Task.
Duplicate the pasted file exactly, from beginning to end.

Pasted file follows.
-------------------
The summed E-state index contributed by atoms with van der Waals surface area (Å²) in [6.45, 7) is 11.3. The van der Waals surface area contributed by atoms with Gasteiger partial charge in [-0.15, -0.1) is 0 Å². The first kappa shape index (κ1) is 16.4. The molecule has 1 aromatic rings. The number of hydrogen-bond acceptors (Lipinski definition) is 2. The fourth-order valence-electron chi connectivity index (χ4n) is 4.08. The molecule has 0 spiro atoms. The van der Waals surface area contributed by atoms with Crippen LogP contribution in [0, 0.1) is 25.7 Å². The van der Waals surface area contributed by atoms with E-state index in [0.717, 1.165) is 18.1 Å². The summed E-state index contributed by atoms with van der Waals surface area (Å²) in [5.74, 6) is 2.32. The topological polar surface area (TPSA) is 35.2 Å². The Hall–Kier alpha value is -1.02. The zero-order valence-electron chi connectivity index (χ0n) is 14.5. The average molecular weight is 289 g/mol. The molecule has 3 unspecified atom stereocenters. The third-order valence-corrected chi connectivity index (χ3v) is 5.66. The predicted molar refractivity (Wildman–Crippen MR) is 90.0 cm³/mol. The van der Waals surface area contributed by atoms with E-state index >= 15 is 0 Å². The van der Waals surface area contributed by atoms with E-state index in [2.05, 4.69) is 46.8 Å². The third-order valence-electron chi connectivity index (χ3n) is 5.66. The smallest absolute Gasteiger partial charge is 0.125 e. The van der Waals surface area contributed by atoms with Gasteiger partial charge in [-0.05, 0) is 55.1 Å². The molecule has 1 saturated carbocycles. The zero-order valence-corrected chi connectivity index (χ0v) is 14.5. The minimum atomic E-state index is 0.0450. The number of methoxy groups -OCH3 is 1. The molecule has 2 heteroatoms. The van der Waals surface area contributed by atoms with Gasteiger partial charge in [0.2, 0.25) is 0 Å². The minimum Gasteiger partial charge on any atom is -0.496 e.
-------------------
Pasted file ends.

The summed E-state index contributed by atoms with van der Waals surface area (Å²) in [6.45, 7) is 11.3. The van der Waals surface area contributed by atoms with Gasteiger partial charge in [-0.15, -0.1) is 0 Å². The first kappa shape index (κ1) is 16.4. The molecule has 1 aromatic rings. The number of hydrogen-bond acceptors (Lipinski definition) is 2. The fourth-order valence-electron chi connectivity index (χ4n) is 4.08. The molecule has 0 spiro atoms. The van der Waals surface area contributed by atoms with Crippen LogP contribution in [0, 0.1) is 25.7 Å². The van der Waals surface area contributed by atoms with E-state index in [0.717, 1.165) is 18.1 Å². The summed E-state index contributed by atoms with van der Waals surface area (Å²) in [5.74, 6) is 2.32. The topological polar surface area (TPSA) is 35.2 Å². The Hall–Kier alpha value is -1.02. The zero-order valence-electron chi connectivity index (χ0n) is 14.5. The average molecular weight is 289 g/mol. The molecule has 3 unspecified atom stereocenters. The third-order valence-corrected chi connectivity index (χ3v) is 5.66. The predicted molar refractivity (Wildman–Crippen MR) is 90.0 cm³/mol. The van der Waals surface area contributed by atoms with E-state index >= 15 is 0 Å². The van der Waals surface area contributed by atoms with E-state index in [2.05, 4.69) is 46.8 Å². The third-order valence-electron chi connectivity index (χ3n) is 5.66. The smallest absolute Gasteiger partial charge is 0.125 e. The van der Waals surface area contributed by atoms with Gasteiger partial charge in [-0.05, 0) is 55.1 Å². The molecule has 1 saturated carbocycles. The zero-order valence-corrected chi connectivity index (χ0v) is 14.5. The minimum atomic E-state index is 0.0450. The number of methoxy groups -OCH3 is 1. The molecule has 2 heteroatoms. The van der Waals surface area contributed by atoms with Gasteiger partial charge in [0.2, 0.25) is 0 Å². The minimum Gasteiger partial charge on any atom is -0.496 e.